Tipping The BalanceShe said, “I don’t want to be your friend anymore.”
It was second grade and I can still see her face, I can still feel the warmth spreading across my abdomen, running up my arms, pulsating in my temples. It started out feeling warm but then quickly became icy cold, like her eyes as she looked away from me, so as not to expose herself to my tears.
She had made up her mind, plus, even at that young age I was aware enough to understand that attempting to plead one’s case in this type of situation would only lead to humiliation. Then she might get “caught” having intentionally hurt another, and in the environment in which we were housed, a small Catholic school, she would surely be reprimanded. Then we would have to confront each other in front of others, do the obligatory handshake and nod our innocent heads that we would be lifelong friends, Sister. It was just a misunderstanding…
Then I would be ostracized for not having been able to take it like a man. You don’t get someone “into trouble” because they no longer want you in their circle; you say okay and you go home and cry. I knew the drill.
Later, in fourth grade I would do the exact same thing to someone else. I just told her outright, as it had been told to me. I know I hurt her, and I still have trouble living with myself at the thought of it, of the pain that I knowingly inflicted. It haunts me. I friended her on Facebook once during my short unsuccessful tenure there, but I never made an overture of any kind. I wish I had.
When you hurt someone, and you know that you have hurt them deeply, there is really only one thing to be done, but very few, and when I say very few, I mean—hardly anyone—does it. It’s called, making things right.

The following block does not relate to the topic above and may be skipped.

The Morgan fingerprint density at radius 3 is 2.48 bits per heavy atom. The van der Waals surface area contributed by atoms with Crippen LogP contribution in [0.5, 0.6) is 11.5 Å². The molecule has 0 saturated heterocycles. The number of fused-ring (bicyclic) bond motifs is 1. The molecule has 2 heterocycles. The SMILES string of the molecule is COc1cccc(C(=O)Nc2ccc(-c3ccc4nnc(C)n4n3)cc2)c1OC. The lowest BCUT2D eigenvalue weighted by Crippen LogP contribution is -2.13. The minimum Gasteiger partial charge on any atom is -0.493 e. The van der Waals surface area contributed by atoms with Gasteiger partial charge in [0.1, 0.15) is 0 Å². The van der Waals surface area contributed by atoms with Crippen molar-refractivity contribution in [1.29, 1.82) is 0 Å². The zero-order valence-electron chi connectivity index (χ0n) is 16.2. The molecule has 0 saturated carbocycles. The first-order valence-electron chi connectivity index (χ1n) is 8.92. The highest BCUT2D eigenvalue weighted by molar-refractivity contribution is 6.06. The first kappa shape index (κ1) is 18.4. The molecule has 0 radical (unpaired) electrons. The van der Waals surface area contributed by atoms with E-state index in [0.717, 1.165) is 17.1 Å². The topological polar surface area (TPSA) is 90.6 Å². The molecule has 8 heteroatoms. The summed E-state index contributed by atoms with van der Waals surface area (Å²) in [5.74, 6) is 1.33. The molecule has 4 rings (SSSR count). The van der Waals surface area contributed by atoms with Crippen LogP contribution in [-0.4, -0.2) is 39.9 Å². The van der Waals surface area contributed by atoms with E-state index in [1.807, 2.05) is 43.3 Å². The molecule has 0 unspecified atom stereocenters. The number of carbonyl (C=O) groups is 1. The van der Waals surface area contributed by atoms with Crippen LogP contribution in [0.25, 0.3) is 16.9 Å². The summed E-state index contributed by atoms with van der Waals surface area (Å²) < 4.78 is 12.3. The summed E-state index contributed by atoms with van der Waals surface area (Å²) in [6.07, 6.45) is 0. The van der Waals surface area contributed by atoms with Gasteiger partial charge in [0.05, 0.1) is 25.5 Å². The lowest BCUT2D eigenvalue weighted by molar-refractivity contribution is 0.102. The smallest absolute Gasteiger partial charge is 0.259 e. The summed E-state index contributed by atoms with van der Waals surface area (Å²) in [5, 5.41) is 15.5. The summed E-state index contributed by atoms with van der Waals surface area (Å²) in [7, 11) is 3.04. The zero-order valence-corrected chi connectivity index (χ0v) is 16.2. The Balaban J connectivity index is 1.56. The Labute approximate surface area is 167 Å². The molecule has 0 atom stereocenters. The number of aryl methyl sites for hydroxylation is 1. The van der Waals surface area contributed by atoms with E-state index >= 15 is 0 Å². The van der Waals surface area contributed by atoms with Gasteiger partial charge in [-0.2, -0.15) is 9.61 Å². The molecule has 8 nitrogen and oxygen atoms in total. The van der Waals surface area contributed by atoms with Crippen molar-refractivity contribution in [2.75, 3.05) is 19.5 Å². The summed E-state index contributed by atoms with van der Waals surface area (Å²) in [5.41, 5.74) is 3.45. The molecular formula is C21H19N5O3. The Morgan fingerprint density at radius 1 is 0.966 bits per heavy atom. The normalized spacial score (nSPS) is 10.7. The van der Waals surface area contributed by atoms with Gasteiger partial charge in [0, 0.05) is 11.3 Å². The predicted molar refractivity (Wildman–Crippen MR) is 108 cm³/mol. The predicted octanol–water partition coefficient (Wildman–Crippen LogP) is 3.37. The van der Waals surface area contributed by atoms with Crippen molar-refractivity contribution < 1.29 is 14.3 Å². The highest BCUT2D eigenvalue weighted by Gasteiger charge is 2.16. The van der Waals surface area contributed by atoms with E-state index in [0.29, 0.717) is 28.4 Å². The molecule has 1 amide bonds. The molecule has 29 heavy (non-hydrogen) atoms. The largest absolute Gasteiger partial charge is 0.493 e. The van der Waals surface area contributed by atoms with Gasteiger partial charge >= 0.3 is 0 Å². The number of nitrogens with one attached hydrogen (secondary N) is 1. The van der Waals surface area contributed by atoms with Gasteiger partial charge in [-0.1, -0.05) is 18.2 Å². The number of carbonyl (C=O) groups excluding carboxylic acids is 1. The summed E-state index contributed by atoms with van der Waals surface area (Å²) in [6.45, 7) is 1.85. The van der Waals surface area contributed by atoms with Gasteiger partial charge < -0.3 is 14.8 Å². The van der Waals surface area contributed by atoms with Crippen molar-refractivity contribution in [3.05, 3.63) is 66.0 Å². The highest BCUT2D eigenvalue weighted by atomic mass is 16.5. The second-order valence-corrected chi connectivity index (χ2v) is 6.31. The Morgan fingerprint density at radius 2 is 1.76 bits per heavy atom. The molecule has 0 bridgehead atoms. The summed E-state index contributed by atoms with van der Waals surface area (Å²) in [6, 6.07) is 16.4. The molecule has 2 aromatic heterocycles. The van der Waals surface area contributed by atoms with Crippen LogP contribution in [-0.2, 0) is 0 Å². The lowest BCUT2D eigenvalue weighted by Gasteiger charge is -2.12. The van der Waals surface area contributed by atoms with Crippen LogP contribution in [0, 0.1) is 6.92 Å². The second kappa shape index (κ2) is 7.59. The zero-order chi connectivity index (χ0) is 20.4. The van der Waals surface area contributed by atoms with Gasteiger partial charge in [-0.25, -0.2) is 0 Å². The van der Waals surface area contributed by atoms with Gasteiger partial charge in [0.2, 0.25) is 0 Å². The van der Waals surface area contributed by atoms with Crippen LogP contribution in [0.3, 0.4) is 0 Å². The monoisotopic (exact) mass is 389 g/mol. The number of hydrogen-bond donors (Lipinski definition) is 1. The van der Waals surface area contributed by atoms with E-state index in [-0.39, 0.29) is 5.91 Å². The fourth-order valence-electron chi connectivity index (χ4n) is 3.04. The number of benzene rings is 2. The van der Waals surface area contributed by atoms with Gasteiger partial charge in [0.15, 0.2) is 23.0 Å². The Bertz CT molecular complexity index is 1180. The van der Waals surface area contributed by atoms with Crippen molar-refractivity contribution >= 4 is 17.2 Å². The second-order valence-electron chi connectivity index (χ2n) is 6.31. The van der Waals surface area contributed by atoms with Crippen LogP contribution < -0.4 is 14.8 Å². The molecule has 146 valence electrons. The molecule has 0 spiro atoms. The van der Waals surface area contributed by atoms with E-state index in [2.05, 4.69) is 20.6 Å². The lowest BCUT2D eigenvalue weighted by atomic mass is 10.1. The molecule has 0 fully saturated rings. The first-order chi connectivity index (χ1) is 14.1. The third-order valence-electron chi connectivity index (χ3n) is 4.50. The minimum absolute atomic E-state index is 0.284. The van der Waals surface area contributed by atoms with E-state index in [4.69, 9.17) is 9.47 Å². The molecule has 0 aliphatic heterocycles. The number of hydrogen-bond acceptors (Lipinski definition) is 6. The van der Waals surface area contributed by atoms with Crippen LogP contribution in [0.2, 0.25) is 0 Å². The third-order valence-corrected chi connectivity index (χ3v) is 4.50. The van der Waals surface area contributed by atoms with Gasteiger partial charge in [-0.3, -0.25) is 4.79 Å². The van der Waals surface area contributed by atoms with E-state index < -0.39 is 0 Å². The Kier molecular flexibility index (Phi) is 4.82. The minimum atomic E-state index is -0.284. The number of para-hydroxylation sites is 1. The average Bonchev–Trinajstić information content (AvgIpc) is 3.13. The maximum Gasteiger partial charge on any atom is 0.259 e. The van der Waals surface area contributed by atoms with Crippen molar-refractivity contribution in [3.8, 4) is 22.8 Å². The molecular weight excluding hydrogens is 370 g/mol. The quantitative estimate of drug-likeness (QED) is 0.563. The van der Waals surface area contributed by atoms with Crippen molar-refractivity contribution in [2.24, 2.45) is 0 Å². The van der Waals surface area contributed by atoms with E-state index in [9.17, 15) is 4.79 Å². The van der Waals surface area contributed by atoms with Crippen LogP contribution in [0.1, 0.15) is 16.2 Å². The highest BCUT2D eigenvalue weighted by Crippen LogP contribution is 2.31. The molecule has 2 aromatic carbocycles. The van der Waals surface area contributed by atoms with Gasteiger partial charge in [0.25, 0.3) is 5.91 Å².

I have a sibling in AA who as part of his journey tried to reach out to me to apologize for having inflicted unimaginable pain on me, but sadly he came up woefully short. He could not bring himself to say “I’m sorry.” He pitifully danced around it. I still wonder if they gave him a pass for that one. Well, it seems you have completed eleven of the twelve steps, I guess that’s good enough…
I spend an inordinate amount of time thinking about…stuff…like… this. It’s called depression, or perhaps genius. Okay, I’m going with genius because it just sounds better, and gives me a way to justify my obsession with the “making things right” scenario upon which I am about to expound.
I believe there is a balance in nature, in the universe, in what we haplessly refer to as our daily lives. And I believe wholeheartedly that that balance is fragile, and must be maintained if we are to survive as a species.
I am quite serious.
When you hurt someone you weaken them, you chip away at their self-confidence, their self-esteem, and their will to live often. Conversely, if you apologize, attempt to make things right, you can help them to heal.
Their healing is your healing.
You cannot undo the hurt, but you can mitigate it, set the groundwork for the transition that must be made from “wounded” to “ rehabilitated” to “healed.”
“I’m sorry” is all it takes, but even uttering those words for some is impossible.
But oh my god! Imagine if we could all be healed, what an amazing place this world would be.
There is a balance and it is tipped so far in favor of pain and hurt. You can see it everywhere you look. We need to get the balance back. We need to get the balance back in favor of love. We need to look within and say, “What can I do to make things right in my world?”
It all starts with “I’m sorry.”
Quintesse 46-50, F 20 Responses 15 Feb 1, 2013